When You Feel Like You Can’t Win As A Mom AND In Your Career At The Same Time – Part 2

In Part 1 of this post, I showed you how to start looking at what thoughts you’re telling yourself that are making you feel like you can’t win as a mom and in your career at the same time.

Here are additional tools that will help you manage your mama brain so that you can begin creating more positive results at home and in your career.

Make A Conscious Choice, Every Day

When I coach moms who have demanding careers, I often hear “I have to” and “I can’t” when discussing potential career options. As in, “I have to stay at this job because I have to pay off my student loans/pay my mortgage/support my family” or “I can’t relocate because my spouse doesn’t want to move.”  

Clients report feeling trapped by their current circumstances, as if there were no way out.

But the circumstances are not what make us feel trapped.  It our thoughts about the circumstances that create the feeling of being trapped.

The truth is, you could walk away from it all today.  Many people do.  They decide to divorce their spouses and move.  They decide to leave their jobs and default on their mortgages or loans.  Some people sell everything and go travel or live in a cabin in the woods. Some people even decide to let their kids live with family members.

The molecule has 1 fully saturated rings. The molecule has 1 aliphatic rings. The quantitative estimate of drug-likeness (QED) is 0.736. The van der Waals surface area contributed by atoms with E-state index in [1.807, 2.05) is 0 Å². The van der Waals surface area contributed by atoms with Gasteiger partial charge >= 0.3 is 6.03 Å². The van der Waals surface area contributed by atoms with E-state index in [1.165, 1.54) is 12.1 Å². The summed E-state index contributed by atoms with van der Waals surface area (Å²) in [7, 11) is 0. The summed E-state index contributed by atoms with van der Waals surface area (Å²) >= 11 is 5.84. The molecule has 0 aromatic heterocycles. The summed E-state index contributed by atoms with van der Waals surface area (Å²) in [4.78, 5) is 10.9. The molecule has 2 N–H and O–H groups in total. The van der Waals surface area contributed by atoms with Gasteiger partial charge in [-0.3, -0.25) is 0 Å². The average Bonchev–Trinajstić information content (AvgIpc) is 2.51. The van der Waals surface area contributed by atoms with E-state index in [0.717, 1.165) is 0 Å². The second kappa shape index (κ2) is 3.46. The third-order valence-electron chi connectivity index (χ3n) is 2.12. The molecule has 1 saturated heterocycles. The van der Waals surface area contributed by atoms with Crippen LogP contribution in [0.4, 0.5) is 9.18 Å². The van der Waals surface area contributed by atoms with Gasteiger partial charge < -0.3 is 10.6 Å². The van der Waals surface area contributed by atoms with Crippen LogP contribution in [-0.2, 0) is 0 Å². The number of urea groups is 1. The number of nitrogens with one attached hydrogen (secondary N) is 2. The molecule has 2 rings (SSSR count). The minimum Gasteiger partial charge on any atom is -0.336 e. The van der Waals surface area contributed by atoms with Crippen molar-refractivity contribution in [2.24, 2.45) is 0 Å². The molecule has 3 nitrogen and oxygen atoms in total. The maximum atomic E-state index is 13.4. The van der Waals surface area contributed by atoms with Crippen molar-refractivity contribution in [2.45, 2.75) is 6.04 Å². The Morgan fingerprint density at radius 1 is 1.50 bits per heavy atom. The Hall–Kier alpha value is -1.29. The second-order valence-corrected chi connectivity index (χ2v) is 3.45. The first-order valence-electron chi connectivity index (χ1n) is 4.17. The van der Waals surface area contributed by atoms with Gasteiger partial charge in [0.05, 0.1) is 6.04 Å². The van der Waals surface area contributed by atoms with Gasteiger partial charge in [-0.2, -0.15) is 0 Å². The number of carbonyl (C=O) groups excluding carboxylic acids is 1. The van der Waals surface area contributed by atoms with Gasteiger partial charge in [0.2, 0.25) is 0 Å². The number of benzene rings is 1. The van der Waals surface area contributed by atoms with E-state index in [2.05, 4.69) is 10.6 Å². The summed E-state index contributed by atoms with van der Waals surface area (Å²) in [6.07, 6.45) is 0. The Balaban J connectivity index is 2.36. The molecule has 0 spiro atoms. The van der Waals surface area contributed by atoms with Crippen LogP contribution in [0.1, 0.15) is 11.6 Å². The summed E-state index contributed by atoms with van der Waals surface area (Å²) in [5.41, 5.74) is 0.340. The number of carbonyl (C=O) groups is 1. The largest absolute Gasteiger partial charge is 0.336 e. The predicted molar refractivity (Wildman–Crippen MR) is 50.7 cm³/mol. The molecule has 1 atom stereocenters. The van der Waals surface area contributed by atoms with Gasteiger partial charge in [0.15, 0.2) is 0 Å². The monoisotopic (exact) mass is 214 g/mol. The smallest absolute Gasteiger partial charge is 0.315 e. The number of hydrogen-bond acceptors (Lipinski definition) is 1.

These choices are just as available to you now as the choices that you are currently making.  

You might not like the consequences of those choices but recognizing that it is your choice and owning it is the first step toward taking full responsibility for your life and feeling in control again.  

Saying “I choose to work at my job right now to support my family” is so much more powerful than saying “I’m stuck at this job and there’s no way out.”

Saying “I choose to stay in this city and stay married to this person whom I love” is so much more powerful than saying “I can’t relocate because my spouse won’t move.”

Starting today, make the conscious choice about what you want to do with your life and own that choice.  Then recommit to your choices every day and notice how differently you feel when you intentionally choose your life over and over again.